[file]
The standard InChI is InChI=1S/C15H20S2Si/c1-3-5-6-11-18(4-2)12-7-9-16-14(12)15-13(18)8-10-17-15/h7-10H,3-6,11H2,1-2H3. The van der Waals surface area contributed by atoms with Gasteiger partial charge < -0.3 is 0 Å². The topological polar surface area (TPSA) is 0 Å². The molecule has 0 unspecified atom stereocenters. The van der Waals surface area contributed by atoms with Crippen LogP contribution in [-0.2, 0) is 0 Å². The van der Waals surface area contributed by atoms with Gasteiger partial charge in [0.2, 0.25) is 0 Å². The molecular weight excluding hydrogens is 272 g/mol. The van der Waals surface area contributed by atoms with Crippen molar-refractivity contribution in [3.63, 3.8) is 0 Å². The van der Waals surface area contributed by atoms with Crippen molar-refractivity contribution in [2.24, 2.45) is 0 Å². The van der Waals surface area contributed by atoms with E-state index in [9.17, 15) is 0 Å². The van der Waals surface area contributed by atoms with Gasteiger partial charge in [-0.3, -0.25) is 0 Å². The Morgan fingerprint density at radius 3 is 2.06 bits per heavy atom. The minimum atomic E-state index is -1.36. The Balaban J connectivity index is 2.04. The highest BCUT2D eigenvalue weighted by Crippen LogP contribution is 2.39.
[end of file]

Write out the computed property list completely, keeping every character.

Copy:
The standard InChI is InChI=1S/C15H20S2Si/c1-3-5-6-11-18(4-2)12-7-9-16-14(12)15-13(18)8-10-17-15/h7-10H,3-6,11H2,1-2H3. The van der Waals surface area contributed by atoms with Gasteiger partial charge < -0.3 is 0 Å². The topological polar surface area (TPSA) is 0 Å². The molecule has 0 unspecified atom stereocenters. The van der Waals surface area contributed by atoms with Crippen LogP contribution in [-0.2, 0) is 0 Å². The van der Waals surface area contributed by atoms with Gasteiger partial charge in [0.2, 0.25) is 0 Å². The molecular weight excluding hydrogens is 272 g/mol. The van der Waals surface area contributed by atoms with Crippen molar-refractivity contribution in [3.63, 3.8) is 0 Å². The van der Waals surface area contributed by atoms with Crippen molar-refractivity contribution in [2.24, 2.45) is 0 Å². The van der Waals surface area contributed by atoms with E-state index in [9.17, 15) is 0 Å². The van der Waals surface area contributed by atoms with Gasteiger partial charge in [-0.3, -0.25) is 0 Å². The Morgan fingerprint density at radius 3 is 2.06 bits per heavy atom. The minimum atomic E-state index is -1.36. The Balaban J connectivity index is 2.04. The highest BCUT2D eigenvalue weighted by Crippen LogP contribution is 2.39.